Pokémon Brilliant Diamond and Shining Pearl Are Unnecessary

Pokemon remakes have become solidly part of the franchise’s formula for new entries. Beginning with Pokemon LeafGreen and FireRed back on the GameBoy Advance, this gave the original Pokemon Red and Blue a new coat of paint and brought them to the same standard as Ruby and Sapphire.  This was later followed up a few years later with the release of HeartGold and SoulSilver for the Nintendo DS. These were remakes of Pokemon Gold and Silver but now held to the same lofty standards born by Pokemon Platinum.

However, moving into the 3DS era is what gave us Omega Ruby and Alpha Sapphire. This remake was somewhat contentious, at least to me, due to being built off the same systems as Pokemon X and Y, which felt rather unfinished. The remake also lacked important additions like the Battle Frontier from Pokemon Emerald and trainer customization from Pokemon X and Y. But at least it did provide some interesting additions such as improving the rival, retooling entire towns, small quests to be more interesting, and least of all, the Delta Episode, to try and make up for the lack of Pokemon Emerald story-specific content.

Pokemon Brilliant Diamond Shining Pearl 1

This leads us to just before now. With the Nintendo switch, people waited for what felt like the inevitable remakes of the 4th generation of Pokemon games, Diamond and Pearl, with bated breath. With the last iteration of Pokemon, Sword and Shield, having a grand 3D scale, we already had preconceived notions of what Pokemon Brilliant Diamond and Shining Pearl would look like.

And then a trailer presented us with this:

Pokemon Brilliant Diamond Shining Pearl

Tiny chibi models and what appears at first glance to be a 1:1 recreation of Pokemon Diamond and Pearl but in 3D.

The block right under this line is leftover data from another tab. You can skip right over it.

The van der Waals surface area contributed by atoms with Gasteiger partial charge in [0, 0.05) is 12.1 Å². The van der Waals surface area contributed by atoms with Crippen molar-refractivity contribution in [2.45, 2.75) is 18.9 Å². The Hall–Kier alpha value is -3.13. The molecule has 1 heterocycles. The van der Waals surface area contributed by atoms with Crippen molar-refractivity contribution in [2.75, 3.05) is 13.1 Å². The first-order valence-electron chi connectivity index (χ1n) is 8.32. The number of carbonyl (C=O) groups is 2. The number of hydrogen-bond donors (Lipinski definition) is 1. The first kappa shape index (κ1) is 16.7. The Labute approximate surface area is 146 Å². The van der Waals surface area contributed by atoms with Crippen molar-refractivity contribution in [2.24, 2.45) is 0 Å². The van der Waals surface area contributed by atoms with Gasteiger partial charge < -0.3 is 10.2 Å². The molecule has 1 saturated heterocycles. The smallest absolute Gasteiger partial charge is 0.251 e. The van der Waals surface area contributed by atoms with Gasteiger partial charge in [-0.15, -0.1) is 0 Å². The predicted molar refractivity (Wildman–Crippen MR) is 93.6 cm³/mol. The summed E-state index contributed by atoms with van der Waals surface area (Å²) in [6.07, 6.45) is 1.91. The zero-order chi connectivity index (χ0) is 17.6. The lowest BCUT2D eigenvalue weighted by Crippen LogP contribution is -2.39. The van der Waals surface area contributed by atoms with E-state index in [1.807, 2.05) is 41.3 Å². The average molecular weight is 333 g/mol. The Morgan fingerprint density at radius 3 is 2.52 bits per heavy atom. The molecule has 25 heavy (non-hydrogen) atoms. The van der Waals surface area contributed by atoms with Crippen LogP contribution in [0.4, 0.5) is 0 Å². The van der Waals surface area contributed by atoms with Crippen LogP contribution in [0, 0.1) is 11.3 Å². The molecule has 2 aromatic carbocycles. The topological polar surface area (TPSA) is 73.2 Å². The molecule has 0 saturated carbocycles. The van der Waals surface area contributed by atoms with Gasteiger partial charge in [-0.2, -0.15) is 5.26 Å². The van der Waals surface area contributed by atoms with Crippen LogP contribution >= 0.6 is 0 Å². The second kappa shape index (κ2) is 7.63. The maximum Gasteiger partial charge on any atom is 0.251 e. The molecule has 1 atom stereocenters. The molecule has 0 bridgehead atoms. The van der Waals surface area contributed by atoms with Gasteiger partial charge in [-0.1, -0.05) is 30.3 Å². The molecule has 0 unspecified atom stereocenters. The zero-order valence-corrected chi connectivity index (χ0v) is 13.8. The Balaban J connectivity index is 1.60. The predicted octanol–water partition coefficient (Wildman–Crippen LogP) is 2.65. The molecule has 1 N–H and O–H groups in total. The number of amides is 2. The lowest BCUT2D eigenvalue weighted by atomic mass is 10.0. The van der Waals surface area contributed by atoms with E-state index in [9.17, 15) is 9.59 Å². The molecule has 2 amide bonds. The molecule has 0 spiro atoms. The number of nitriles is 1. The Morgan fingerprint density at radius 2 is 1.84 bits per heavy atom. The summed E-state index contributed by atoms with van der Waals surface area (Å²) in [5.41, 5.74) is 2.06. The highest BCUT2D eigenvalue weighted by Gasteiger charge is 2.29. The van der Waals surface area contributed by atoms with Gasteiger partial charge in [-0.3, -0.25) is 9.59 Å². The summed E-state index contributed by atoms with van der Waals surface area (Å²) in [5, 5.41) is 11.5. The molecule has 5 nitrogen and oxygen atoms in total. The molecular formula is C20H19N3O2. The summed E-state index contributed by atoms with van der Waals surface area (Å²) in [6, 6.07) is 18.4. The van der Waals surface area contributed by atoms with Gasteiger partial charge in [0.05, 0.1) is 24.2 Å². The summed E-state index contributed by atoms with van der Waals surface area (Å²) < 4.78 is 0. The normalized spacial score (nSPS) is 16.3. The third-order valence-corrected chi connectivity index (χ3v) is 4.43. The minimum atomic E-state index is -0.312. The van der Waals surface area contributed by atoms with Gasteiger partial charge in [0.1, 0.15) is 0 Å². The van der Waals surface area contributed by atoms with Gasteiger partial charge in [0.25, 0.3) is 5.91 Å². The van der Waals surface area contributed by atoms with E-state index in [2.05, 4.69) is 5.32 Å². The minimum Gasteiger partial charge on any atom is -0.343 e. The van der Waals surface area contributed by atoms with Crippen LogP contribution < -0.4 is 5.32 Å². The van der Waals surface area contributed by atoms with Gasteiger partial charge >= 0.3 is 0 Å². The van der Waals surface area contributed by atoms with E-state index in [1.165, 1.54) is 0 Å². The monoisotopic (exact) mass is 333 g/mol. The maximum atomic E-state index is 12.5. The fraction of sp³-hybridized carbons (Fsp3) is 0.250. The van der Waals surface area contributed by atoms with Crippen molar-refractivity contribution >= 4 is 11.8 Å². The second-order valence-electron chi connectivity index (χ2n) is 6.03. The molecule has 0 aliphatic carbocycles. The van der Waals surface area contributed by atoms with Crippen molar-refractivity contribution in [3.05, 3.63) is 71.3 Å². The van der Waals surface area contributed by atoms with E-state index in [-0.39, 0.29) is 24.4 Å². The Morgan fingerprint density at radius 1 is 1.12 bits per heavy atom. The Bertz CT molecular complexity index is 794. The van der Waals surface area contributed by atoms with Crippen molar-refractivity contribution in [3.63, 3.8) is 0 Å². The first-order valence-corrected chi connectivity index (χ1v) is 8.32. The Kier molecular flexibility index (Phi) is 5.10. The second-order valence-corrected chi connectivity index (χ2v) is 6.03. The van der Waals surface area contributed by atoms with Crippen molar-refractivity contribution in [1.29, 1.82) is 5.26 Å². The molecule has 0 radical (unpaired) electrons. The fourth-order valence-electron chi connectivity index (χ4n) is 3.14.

I’m not generally the biggest complainer about low detail visual presentation. Either I have low standards, or you don’t need detail to have an attractive presentation. This is why I didn’t care much about resolution when playing 3DS games, which has a resolution of 240p.

Pokemon Brilliant Diamond and Shining Pearl quite literally look like a Nintendo 3DS game. The chibi models are undetailed, with very flat colors and the routes’ textures appear to be the same. This is all well and good on a 240p screen. However, Pokemon Brilliant Diamond and Shining Pearl aren’t Nintendo 3DS games. They’re Nintendo Switch games. Running 720p in handheld and up to 1080p when connected in TV mode. The models replace the sprites, now fondly looked back on, and provide little in return.

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And that’s not going into the fact it appears to be a 1:1 recreation of Pokemon Diamond and Pearl. The original’s route designs were practically all, apart from a select few, identical, leading to repetitive and ultimately boring visuals, a flaw in the original game. This is baffling because this was fixed in Pokemon Platinum, which added new tilesets made and used to make the previously garish and bland routes visually unique and interesting.

If Pokemon Brilliant Diamond and Shining Pearl aren’t going to use the fixes that Pokemon Platinum added, then what reason is there to believe there will be anything of real note added within these remakes?

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That’s not to say it’s all bad. The actual in-battle environments shown look fantastic. And playing Pokemon with friends is half the fun, so at least it should have online playability.

We’re still nearly an entire year out from release, so there’s time for ILCA to surprise us with something that will make the game more enticing. Otherwise, I may as well pick up my Nintendo DS to finish that Platinum run. And then start another.

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Pyre Kavanagh

Senior Editor - Illusions to illusions. Will solve murder mysteries for money so they can buy more murder mysteries. @PyreLoop on twitter